National Association Honors North Chicago Beach Restoration

Link: News-Sun Story 


By Steve Sadin

Lake County News-Sun

May 30, 2023 at 1:35 pm 

As a young boy, Vance Wyatt learned the hard way why the North Chicago beach was shuttered over a century ago.

Though closed to swimmers when he was 8 or 9 in the late 1990s, Wyatt, now the president of the Foss Park District Board of Commissioners and the North Chicago treasurer, started walking into the water and suddenly found himself in over his head.

“I had to dog paddle as best as I could,” Wyatt said. “Once you go out 10 feet, there is a 50- to 75-foot drop. I didn’t know how to swim. I went to Gurnee to learn after that. Children have to have a place to learn to swim.”

When the Foss Park swimming pool closed over three decades ago, Kari Cowart, the Park District’s executive director said there was no place to swim in North Chicago and nowhere for children to learn.

Restoring the beach became a priority for Wyatt during his six years on the board. For Vice President Donna King, a 24-year member of the board, reopening the beach was a longtime mission. The project finally began last summer and finished in September.

The restored, safe and award-winning Foss Park Beach has opened along North Chicago’s Lake Michigan shoreline and this month the American Shore and Beach Preservation Association (ASBPA) named it the best restoration of year.

“I’m thankful and gratified by the award,” King said. “I didn’t give up. I kept the faith. It’s a long time coming”

Restoring 1,300 feet of shoreline where rocks and boulders stood before a 50 to 70-foot drop-off into deep water was a key element of the restoration award, according to an email from the ASBPA. Both the recreational beach and coastal habitat were restored.

“The project provided direct benefit to an economically challenged community and incorporated ADA access along with the recreational sand beach,” the ASBPA said in the email. “The project demonstrates how a community can work together for mutual community benefit.”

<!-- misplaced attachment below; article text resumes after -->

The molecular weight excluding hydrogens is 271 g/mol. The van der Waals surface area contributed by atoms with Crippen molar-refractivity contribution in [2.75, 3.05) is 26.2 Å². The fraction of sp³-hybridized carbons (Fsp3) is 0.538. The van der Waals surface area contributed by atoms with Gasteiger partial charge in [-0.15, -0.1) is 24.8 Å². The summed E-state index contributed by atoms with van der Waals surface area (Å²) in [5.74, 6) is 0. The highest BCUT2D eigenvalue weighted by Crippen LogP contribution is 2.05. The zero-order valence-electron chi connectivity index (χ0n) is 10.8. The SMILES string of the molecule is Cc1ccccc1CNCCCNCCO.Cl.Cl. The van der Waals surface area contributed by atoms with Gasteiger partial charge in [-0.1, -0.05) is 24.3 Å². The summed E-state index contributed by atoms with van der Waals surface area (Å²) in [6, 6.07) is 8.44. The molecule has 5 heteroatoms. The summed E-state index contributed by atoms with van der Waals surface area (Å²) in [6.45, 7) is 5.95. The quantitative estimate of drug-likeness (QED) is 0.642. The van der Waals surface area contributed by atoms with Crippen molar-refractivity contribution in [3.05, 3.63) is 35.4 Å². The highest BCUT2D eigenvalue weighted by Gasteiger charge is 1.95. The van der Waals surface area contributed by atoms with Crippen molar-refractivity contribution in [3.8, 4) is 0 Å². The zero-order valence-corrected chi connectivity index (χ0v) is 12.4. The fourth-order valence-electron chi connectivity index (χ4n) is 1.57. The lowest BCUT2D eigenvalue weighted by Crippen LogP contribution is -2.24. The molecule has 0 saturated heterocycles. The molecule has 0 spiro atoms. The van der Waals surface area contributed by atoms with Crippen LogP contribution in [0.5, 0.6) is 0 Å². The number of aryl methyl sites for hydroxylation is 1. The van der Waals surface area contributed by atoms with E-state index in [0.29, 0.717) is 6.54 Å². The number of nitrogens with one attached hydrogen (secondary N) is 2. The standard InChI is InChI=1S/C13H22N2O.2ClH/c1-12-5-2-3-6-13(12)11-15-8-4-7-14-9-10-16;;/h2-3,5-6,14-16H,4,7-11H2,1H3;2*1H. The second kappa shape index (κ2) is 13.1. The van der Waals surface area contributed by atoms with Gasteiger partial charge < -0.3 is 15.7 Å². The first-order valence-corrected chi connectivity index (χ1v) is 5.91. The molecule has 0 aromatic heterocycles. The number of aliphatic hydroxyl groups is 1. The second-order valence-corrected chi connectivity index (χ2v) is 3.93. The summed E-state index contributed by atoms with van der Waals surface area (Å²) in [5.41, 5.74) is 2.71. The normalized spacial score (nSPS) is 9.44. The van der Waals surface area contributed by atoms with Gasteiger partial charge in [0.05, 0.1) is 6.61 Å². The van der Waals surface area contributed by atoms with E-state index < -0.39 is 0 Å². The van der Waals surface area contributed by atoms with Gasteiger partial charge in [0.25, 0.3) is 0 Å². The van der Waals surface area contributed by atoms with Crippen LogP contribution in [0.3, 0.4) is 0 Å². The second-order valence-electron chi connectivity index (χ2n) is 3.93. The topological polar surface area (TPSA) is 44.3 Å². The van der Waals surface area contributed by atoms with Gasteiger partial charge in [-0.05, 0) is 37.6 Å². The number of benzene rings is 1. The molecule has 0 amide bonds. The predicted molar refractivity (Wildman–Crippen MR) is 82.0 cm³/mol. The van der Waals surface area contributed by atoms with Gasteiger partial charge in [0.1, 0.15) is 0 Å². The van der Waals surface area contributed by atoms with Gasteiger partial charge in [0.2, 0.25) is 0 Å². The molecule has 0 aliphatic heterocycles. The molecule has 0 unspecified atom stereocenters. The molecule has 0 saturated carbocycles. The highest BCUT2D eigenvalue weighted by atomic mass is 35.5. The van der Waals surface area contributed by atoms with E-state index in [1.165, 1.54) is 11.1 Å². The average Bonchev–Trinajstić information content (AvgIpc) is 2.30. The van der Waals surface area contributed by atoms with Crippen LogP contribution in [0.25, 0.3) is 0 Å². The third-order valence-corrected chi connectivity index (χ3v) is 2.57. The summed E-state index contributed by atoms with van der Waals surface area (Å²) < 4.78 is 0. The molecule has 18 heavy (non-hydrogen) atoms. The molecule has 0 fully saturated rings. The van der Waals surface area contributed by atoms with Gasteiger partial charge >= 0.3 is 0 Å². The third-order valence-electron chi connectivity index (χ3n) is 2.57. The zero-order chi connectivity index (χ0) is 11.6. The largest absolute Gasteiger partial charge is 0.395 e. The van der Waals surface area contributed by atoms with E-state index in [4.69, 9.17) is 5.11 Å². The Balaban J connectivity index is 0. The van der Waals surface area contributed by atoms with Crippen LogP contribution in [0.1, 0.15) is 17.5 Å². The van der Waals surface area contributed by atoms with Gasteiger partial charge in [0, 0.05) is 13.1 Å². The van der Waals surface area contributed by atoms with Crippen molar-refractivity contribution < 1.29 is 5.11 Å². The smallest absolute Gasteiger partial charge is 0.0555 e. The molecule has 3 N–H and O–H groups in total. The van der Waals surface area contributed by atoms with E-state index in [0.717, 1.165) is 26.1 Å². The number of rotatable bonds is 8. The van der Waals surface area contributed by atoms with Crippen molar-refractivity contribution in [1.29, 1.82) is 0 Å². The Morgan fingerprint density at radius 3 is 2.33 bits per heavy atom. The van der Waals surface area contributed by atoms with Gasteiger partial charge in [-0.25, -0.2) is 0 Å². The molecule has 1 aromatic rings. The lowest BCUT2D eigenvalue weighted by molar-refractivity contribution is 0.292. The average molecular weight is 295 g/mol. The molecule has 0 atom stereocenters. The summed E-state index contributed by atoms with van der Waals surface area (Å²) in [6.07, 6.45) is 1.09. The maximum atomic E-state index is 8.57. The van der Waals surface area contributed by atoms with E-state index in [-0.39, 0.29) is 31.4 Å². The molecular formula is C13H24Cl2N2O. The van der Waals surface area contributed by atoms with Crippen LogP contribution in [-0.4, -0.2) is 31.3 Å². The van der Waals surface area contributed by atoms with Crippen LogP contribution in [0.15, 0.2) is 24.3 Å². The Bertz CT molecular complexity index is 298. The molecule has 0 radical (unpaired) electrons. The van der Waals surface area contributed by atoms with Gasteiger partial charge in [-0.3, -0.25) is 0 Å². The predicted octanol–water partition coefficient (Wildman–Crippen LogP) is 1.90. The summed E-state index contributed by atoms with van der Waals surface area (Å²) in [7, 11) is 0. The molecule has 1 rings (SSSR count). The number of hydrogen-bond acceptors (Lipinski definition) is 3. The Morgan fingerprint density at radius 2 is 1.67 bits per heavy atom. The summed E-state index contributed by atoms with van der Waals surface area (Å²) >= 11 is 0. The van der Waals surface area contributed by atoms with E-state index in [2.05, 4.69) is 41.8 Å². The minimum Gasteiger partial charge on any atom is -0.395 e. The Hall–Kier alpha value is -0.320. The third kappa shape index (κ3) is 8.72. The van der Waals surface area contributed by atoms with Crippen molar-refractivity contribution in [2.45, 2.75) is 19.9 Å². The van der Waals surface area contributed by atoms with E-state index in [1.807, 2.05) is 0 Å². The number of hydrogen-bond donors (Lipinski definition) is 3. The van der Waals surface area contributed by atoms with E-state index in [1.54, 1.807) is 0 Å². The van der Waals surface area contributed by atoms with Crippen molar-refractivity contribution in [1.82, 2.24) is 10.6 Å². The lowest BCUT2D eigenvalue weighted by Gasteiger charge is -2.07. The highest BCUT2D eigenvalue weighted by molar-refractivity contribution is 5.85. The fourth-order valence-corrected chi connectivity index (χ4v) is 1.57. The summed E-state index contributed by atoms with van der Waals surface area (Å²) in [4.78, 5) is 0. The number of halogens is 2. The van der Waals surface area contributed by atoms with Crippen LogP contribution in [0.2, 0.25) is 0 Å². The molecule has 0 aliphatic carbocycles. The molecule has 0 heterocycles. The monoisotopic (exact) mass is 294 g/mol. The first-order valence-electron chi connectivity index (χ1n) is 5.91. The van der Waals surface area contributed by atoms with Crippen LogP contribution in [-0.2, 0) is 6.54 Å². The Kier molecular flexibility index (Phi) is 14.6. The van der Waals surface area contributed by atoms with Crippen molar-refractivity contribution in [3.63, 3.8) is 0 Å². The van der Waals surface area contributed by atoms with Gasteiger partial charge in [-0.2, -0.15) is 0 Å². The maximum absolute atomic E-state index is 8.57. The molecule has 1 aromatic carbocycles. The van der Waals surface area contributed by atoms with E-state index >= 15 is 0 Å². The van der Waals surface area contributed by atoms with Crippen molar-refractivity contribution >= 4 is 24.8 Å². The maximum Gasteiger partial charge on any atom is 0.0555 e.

Part of the master plan for the entire Foss Park, Wyatt said the Park District issued $4 million in bonds last year to cover the cost of the restoration and other improvements. So far, $2 million has been spent for the beach and other amenities to complement it.

Cowart said the beach was closed over a century ago because the currents and riptides made it too dangerous for swimming. As part of the project, engineering was done to determine how to calm the water.

By installing two curved rock breakwaters with a narrow opening into the unprotected part of the lake along with tons of sand, Cowart said the beach is now safe for swimming. Where there were once boulders, there is now 200 feet of sand leading to the lake.

Running east and west along the shoreline near the city’s water treatment plant, there were rough waves to the east and west of the breakwaters Thursday, but inside the swimming area the water was calm.

Cowart said the beach will be open from dawn to dusk daily. There is no charge for residents and nonresidents alike this year. The board will decide if the free use remains in effect after the season.

Along with swimming and sunbathing, Cowart said there is a picnic table and volleyball net at the beach. A new children’s playground is being installed in the park itself above the beach.

“The new playground equipment has an aquatic theme,” Cowart said. “There are grills and shelters near it.”

Wyatt said there will be a boat launch in the future just to the east of the sandy area. The park’s trail system will be incorporated into the 1,300 feet of shoreline. There are accessibility enhancements for the mobility challenged.

Wedged between Naval Station Great Lakes to the south and AbbVie’s Sheridan Road plant to the north, Wyatt said the land was once part of the base. Then U.S. Rep. George Edmund Foss arranged for the transfer of the property for a park in 1907. The Park District was named for him.